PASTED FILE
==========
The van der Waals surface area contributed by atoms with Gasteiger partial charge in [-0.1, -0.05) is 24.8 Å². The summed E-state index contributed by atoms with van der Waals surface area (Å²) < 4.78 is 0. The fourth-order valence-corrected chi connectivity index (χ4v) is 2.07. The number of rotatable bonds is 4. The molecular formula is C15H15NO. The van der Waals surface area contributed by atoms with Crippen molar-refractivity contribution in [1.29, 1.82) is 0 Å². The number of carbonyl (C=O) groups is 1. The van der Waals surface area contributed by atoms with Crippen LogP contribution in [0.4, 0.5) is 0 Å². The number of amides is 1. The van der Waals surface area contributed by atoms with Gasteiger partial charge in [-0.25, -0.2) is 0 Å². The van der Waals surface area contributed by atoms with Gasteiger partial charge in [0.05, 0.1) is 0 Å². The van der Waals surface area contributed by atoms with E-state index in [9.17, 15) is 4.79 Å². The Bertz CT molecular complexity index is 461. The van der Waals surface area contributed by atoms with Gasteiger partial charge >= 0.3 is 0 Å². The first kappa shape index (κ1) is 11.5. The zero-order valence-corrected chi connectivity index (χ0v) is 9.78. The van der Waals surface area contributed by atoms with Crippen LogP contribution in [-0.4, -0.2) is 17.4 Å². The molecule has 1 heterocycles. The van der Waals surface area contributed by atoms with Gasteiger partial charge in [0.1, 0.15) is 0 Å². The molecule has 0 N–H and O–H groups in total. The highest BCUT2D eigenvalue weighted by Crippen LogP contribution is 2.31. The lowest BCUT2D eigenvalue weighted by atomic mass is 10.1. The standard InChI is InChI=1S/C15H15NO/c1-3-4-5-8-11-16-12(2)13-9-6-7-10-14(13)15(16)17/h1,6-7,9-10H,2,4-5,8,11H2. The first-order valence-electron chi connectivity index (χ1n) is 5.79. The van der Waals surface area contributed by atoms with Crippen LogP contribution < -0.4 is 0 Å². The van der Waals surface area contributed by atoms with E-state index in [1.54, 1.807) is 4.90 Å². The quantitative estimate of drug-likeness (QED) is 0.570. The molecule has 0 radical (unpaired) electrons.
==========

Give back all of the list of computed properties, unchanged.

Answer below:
The van der Waals surface area contributed by atoms with Gasteiger partial charge in [-0.1, -0.05) is 24.8 Å². The summed E-state index contributed by atoms with van der Waals surface area (Å²) < 4.78 is 0. The fourth-order valence-corrected chi connectivity index (χ4v) is 2.07. The number of rotatable bonds is 4. The molecular formula is C15H15NO. The van der Waals surface area contributed by atoms with Crippen molar-refractivity contribution in [1.29, 1.82) is 0 Å². The number of carbonyl (C=O) groups is 1. The van der Waals surface area contributed by atoms with Crippen LogP contribution in [0.4, 0.5) is 0 Å². The number of amides is 1. The van der Waals surface area contributed by atoms with Gasteiger partial charge in [-0.25, -0.2) is 0 Å². The van der Waals surface area contributed by atoms with Gasteiger partial charge in [0.05, 0.1) is 0 Å². The van der Waals surface area contributed by atoms with E-state index in [9.17, 15) is 4.79 Å². The Bertz CT molecular complexity index is 461. The van der Waals surface area contributed by atoms with Gasteiger partial charge >= 0.3 is 0 Å². The first kappa shape index (κ1) is 11.5. The zero-order valence-corrected chi connectivity index (χ0v) is 9.78. The van der Waals surface area contributed by atoms with Crippen LogP contribution in [-0.4, -0.2) is 17.4 Å². The molecule has 1 heterocycles. The van der Waals surface area contributed by atoms with Gasteiger partial charge in [0.1, 0.15) is 0 Å². The molecule has 0 N–H and O–H groups in total. The highest BCUT2D eigenvalue weighted by Crippen LogP contribution is 2.31. The lowest BCUT2D eigenvalue weighted by atomic mass is 10.1. The standard InChI is InChI=1S/C15H15NO/c1-3-4-5-8-11-16-12(2)13-9-6-7-10-14(13)15(16)17/h1,6-7,9-10H,2,4-5,8,11H2. The first-order valence-electron chi connectivity index (χ1n) is 5.79. The van der Waals surface area contributed by atoms with Crippen LogP contribution < -0.4 is 0 Å². The van der Waals surface area contributed by atoms with E-state index in [1.54, 1.807) is 4.90 Å². The quantitative estimate of drug-likeness (QED) is 0.570. The molecule has 0 radical (unpaired) electrons.